After Yosef has revealed himself to his brothers, he sends them to go and fetch the rest of the family. He sent with them a sign that his father would recognize, and thereby know that his son was really alive, not just in the physical sense but also spiritually. What is the sign – wagons!

The Medresh (not the famous one that connects the wagons to Eglah Arufah!) learns that the sign of the wagons was because the last thing that Yaakov was learning with Yosef was the “Eglos Tzav” – “the covered wagons”. These wagons were the wagons that the Shevatim donated (in Pashas Naso – also read on first day Chanukah!) to The Tribe of Levi to enable them to carry the pieces of the Mishkan that were assigned to them .

What is the significance of this piece of the Torah that Yaakov saw fit to learn it with Yosef prior to his departure to go and visit his brothers? And why did Yosef remind Yaakov specifically of this piece? Had Yosef not learnt something new that he could share with his father?

I heard a most enlightening explanation: The Seforno explains that the wagons were a symbol of Achdus - unity. How? When the other Shevatim donated the wagons to help The Tribe of Levi in their task of carrying the utensils of the Mishkan, it was tantamount to saying to them, “We understand that different tribes have different roles. We are in full support of your role of being involved in the Mishkan, something that us Yisraelim cannot do. Here is a present from us to you, to help you in your role”. This is real אחדות to realise that you need several different components for the smooth running of any project.

Now we can understand why Yaakov was learning this section with Yosef. He was trying to promote Achdus between the brothers. The antidote to the jealousy between the brothers was the message of the Eglos Tzav – to respect one and other by realising that you each have different roles. Hence years later when the brother rejoin – Yosef sends the wagons back to his father, as if to say, “We got the message! We’ve come back together and appreciate that we are all different with different roles”.

Let’s finish with a great vort about Achdus, from R’ Isaac Bernstein ZaTZaL. The Tur brings down a system that is used to memorize the Hebrew calendar. The Hebrew alphabet can be arranged in a way where the first letter corresponds to the last, the second letter to the second to last etc – i.e. א"ת ב"ש. Using Pesach as the benchmark – we can remember easily that: the first day (א) of Pesach will fall on the same day of the week as Tishah Be’Av (ת), the second day (ב) of Pesach is on the same day as Shavuos (ש) etc. But is this just a coincidence that the first day of Pesach is somehow connected to Tishah Be’Av?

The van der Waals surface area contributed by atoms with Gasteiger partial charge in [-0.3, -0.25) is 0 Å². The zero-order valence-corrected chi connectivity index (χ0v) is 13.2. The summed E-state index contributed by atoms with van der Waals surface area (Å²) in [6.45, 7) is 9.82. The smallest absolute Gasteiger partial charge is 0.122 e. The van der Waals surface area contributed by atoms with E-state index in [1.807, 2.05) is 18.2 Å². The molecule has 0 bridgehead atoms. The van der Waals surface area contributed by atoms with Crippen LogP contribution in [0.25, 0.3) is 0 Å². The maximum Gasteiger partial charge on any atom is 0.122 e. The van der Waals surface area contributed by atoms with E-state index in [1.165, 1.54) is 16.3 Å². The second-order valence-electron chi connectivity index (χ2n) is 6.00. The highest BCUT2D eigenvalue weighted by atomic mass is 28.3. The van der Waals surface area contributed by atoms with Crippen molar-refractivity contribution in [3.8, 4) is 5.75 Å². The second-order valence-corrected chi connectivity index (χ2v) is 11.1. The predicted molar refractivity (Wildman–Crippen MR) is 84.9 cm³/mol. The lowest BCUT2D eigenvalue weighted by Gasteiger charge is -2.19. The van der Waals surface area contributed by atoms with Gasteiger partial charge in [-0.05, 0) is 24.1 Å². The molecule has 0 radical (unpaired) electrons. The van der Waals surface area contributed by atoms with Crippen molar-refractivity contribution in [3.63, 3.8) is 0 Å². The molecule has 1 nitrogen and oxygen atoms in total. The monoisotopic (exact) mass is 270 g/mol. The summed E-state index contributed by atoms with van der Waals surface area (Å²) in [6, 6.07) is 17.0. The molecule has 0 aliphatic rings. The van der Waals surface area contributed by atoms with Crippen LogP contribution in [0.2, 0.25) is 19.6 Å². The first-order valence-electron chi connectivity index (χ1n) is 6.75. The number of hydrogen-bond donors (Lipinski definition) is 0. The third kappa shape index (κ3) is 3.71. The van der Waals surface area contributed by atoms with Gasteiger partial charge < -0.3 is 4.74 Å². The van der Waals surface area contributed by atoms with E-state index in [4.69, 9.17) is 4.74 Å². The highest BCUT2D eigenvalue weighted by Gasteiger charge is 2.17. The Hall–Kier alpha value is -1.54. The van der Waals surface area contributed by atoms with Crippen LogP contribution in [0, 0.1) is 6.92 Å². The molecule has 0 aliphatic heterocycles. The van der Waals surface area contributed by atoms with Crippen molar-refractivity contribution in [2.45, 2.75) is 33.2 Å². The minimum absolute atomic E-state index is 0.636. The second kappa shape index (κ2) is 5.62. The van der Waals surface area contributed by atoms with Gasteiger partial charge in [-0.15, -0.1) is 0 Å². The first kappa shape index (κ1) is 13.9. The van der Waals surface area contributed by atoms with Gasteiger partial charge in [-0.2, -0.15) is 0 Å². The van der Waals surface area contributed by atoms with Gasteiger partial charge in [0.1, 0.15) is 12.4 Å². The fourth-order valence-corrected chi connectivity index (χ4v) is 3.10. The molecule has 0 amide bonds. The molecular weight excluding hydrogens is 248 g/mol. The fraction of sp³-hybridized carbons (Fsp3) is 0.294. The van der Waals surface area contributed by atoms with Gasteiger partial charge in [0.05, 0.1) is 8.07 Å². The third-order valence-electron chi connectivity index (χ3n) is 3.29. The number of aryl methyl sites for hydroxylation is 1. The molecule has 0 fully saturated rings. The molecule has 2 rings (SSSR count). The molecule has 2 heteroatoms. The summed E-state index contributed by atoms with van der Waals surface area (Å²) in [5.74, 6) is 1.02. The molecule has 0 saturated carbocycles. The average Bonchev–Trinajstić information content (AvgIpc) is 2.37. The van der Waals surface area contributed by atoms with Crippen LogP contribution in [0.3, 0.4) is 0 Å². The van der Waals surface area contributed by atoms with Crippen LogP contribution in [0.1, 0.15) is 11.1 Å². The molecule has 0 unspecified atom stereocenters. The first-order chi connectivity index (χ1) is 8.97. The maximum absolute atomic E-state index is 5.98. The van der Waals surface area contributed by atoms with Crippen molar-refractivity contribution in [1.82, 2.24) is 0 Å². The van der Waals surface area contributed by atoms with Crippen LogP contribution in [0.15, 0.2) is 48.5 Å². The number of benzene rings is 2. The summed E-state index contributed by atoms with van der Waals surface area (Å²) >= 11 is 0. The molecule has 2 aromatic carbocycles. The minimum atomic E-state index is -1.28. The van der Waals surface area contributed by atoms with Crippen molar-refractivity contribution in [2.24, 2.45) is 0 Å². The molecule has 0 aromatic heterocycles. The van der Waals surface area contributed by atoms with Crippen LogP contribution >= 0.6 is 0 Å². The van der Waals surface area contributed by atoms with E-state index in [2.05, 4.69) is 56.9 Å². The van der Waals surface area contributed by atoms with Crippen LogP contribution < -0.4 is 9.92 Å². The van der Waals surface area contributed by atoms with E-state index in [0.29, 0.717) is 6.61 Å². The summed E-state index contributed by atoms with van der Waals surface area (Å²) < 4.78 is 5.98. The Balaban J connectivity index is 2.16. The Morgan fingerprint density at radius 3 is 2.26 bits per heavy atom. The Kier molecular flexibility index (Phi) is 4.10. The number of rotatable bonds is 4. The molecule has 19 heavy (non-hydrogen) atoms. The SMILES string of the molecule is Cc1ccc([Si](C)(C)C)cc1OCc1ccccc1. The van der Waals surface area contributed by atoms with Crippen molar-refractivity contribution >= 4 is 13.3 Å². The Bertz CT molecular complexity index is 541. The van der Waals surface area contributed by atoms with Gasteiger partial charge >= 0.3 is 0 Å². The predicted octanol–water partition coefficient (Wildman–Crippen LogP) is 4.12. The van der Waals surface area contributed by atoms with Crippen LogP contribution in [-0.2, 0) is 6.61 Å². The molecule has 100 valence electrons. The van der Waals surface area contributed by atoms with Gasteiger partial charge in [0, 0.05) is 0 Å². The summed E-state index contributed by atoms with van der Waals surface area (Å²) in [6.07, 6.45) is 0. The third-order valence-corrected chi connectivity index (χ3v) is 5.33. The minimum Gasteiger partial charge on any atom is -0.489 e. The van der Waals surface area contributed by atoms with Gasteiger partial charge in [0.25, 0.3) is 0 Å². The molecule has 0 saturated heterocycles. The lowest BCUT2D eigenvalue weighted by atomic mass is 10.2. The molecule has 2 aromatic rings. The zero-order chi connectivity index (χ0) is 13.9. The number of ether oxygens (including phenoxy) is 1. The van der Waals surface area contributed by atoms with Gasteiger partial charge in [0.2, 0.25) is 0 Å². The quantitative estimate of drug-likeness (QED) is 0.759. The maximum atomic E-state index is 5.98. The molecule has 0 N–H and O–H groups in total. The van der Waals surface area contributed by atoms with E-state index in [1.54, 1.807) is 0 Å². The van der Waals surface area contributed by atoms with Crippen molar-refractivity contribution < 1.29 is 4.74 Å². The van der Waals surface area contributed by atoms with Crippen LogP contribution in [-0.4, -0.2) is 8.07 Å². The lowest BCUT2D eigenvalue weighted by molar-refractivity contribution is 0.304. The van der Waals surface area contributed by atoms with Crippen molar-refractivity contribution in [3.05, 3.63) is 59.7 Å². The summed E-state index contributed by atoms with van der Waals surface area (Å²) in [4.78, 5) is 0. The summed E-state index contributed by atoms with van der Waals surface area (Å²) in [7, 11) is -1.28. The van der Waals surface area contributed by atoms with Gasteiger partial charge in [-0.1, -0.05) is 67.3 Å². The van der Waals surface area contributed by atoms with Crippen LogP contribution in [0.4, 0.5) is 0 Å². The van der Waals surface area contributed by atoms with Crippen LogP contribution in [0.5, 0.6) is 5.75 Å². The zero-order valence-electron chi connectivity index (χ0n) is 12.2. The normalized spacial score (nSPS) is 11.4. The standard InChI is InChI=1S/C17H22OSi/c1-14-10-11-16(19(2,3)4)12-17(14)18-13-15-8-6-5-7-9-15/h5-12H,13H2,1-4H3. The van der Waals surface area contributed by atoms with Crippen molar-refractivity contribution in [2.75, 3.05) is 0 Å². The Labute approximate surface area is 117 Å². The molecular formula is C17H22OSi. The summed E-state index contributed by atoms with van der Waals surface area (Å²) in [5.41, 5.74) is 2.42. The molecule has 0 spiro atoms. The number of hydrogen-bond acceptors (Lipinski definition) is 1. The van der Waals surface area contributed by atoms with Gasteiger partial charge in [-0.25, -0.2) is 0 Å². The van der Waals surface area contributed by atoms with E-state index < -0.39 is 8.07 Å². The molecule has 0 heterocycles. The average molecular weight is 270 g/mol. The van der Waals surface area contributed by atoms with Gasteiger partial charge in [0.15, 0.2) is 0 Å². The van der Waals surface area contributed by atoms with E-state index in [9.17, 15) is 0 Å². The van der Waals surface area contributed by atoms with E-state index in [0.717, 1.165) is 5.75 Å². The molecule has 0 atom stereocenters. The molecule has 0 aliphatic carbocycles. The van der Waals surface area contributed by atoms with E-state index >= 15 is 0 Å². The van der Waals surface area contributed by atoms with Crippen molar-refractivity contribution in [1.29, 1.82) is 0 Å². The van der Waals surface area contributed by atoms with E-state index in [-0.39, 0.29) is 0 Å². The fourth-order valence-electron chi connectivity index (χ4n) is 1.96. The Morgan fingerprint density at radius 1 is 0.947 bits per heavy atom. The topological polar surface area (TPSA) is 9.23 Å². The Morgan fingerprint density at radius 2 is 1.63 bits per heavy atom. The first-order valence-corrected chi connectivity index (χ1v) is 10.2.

The central message of Pesach is that of Achdus. In fact the very first time Klal Yisroel are termed an Eidah – a community was when they were instructed regarding the Korban Pesach. The Maharal explains in detail how the Korban Pesach highlights this idea of unity amongst Klal Yisroel – the Korban cannot be eaten by an individual rather it must be eaten in groups; it has to be roasted, which is a process unlike all other cooking processes, in that boiling, stewing etc all cause the food to separate whereas with roasting the food constricts together. Even the animal we use for the Korban - sheep represent Achdus. Sheep are known to hang around in groups, and to follow one another, as the saying goes, “followed each other like sheep led to the slaughter”.

Understanding that Pesach is the time for national unity we can appreciate what Rabeinu Monoach says regarding the Karpas that we dip on Seder-night. He says that the dipping is to remind us of the dipping of Yosef’s cloak into blood, by his brothers, so they could tell Yaakov that he has been killed. This sounds like a bit of a random connection? However it make perfect sense, when we sit down together on Pesach – in a display of Achdus to eat our Korban Pesach, the first thing we do is remind ourselves of the cause of the Exile – disunity between the brothers, which resulted in the dipping of Yosef’s coat in blood.

But it goes a bit deeper! The cloak of Yosef was called the ‘Kesonas Pasim’ – the cloak of Pasim. Rashi explains that Pasim means “fine wool”, like the word ‘Karpas’ which is used in describing the fine wool cushions in the party of Achashverosh. The Karpas that we dip on Seder Night is literally the Karpas – the fine woollen tunic that Yosef wore!

We know that the destruction of the Beis Hamikdash from which we are still suffering was a result of Sinas Chinom – disunity amongst Jews. This is the connection between the first day of Pesach – a day that brings us together, corresponding to the day of seperation and destruction – Tishah Be’Av. If we internalize the Achdus message of the ‘wagons’ and of Seder night, then we wont need to have another Tishah Be’Av.

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